A missing procedure for DNS changes

If you noticed the error message on my blog during the past few hours, you may be wondering what that's all about. Well, I'm moving my web hosting company, akmai.net to it's own dedicated server. I have been coding a support site for Aerva and they agreed to host it with my hosting company. We worked out a deal so that I can purchase a dedicated server and Aerva would pick up the tab on the extra expense. In return, I provide Aerva's support site with all the bandwidth and space they need. My web hosting business went from making a profit to just breaking even, but now that I have a dedicated server, I can offer more hosting packages at better prices and hopefully pick up a few more clients. Here's the specs on the new server for anyone who's interested:

    Pentium 4 3.0Ghz DUAL CORE
    2GB RAM
    Two 120 GB SATA hard drives (one for backup)
    1600 GB of monthly bandwidth

Oh, back to why my blog has been out of service. I figured since I was only moving from one account type (VPS1) to another (dedicated server) within the same web host (LiquidWeb) that I wouldn't need to change any DNS or nameserver addresses. Well, come to find out, I needed to update the IP addresses for my two nameservers, ns1.akmai.net and ns2.akmai.net. So I put in a request with my registrar to have the IPs updated, and a few hours later received a reply informing me the update had been submitted. Due to the nature of the Domain Name System (DNS), updates across the entire Internet run rather slow... sometimes a few days slow. You would think with all the incredibly fast Internet connections available around the world that DNS updates would be nearly instantaneous!

Now I wouldn't really mind the DNS updates running slow if it didn't cause major problems with web hosts. I host over 20 domains, and all of those domains are set to use my two nameservers (ns1 and ns2.akmai.net). When I change my nameserver IP addresses to point to a new server, I have no way of knowing when all of the computers around the world are going to get the new information, and therefore point to the new server. So, on Sunday, the tech at LiquidWeb copied over all the accounts from my old VPS1 server to the new dedicated server. That's great, but for now anyone uploading new files to their domain, or making changes to their databases (as is the case for a forum, or blog) will be making those changes on the old server. Suddenly, a few days later, their computer will recognize the new nameserver IP address and start pointing their domain to the new server... which contains all the data as of Sunday! That means everything that changed between Sunday and whenever the nameserver change comes into effect, is lost! They won't see any emails, blog posts, forum posts, or files that were changed since Sunday. That is unacceptable! To make things worse, if they make a change to their domain after their domain is pointing to the new server, but before I copy over their account again to restore the missing data, then there wont be any easy way to restore the missing data from the days in between. There isn't any easy way to simply "merge" the missing data with the current data; I need to actually replace the data.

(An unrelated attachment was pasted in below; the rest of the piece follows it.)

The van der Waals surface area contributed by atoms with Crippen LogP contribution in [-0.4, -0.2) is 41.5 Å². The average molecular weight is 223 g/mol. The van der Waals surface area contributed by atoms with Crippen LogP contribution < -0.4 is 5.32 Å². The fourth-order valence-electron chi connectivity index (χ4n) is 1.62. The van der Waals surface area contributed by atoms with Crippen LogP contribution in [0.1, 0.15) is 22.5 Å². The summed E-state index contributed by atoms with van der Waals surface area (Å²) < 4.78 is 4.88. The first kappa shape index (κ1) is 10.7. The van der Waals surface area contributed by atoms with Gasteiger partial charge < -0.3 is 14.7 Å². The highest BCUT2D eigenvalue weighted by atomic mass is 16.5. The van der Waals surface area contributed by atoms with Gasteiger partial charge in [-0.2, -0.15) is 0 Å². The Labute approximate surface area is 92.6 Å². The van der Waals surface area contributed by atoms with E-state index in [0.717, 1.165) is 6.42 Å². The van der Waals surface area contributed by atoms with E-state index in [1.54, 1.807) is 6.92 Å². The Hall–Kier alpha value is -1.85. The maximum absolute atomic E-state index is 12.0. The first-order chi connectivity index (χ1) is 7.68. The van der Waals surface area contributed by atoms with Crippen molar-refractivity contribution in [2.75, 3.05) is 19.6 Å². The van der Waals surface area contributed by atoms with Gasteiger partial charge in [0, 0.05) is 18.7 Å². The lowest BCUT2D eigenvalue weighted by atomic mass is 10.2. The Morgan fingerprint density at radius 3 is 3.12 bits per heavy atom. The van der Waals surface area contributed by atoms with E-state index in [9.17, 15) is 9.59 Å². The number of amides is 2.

Lucky for me, most of my clients are people with personal domains, not business crucial, high-traffic domains (although I do have several important business domains, so it's still an issue).

So what do I think should be done about this? Well, something on the web host level could be done. The web host could set their internal DNS to point the new IP addresses to the old server. Then after a few days, when we're sure the DNS has propagated through the system and everyone's computers have the newly updated nameserver info, we pick a good time, late at night for example, to lock all the domains from having any changes made to them. Then we copy over all accounts, databases, and data over to the new server, have the web host switch their DNS to point those new nameserver addresses to the new server, and unlock all the domains. Instantly, everyone will be accessing the domains on the new server. Problem solved.

I don't pretend to be an expert on DNS, or the Internet for that matter, but if anyone sees a problem with this solution I'd be interested to hear your argument. In fact, now that I look back, I realize this really isn't a problem with the Domain Name System, but rather with the procedures of web hosts. Don't get me wrong, LiquidWeb is an awesome web hosting company and their technical support staff is very helpful and knowledgeable. But of all the web host's I've been with, this problem with DNS has never been addressed by any of them. It's always "Wait 48 hours for the changes to take effect. Until then, all you can do is wait.". Even if this solution cannot be easily applied in the case of moving a domain from one web host to another, it should be easily addressed when moving a domain from one server to another inside the same web host.

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  1. I picked you up another site that needs a host – I think.
    Auburn Arts Association needs a website 🙂 and a web host 🙂 I will be meeting with them this coming week – I think or at least on the 26th at a coffee shop in town.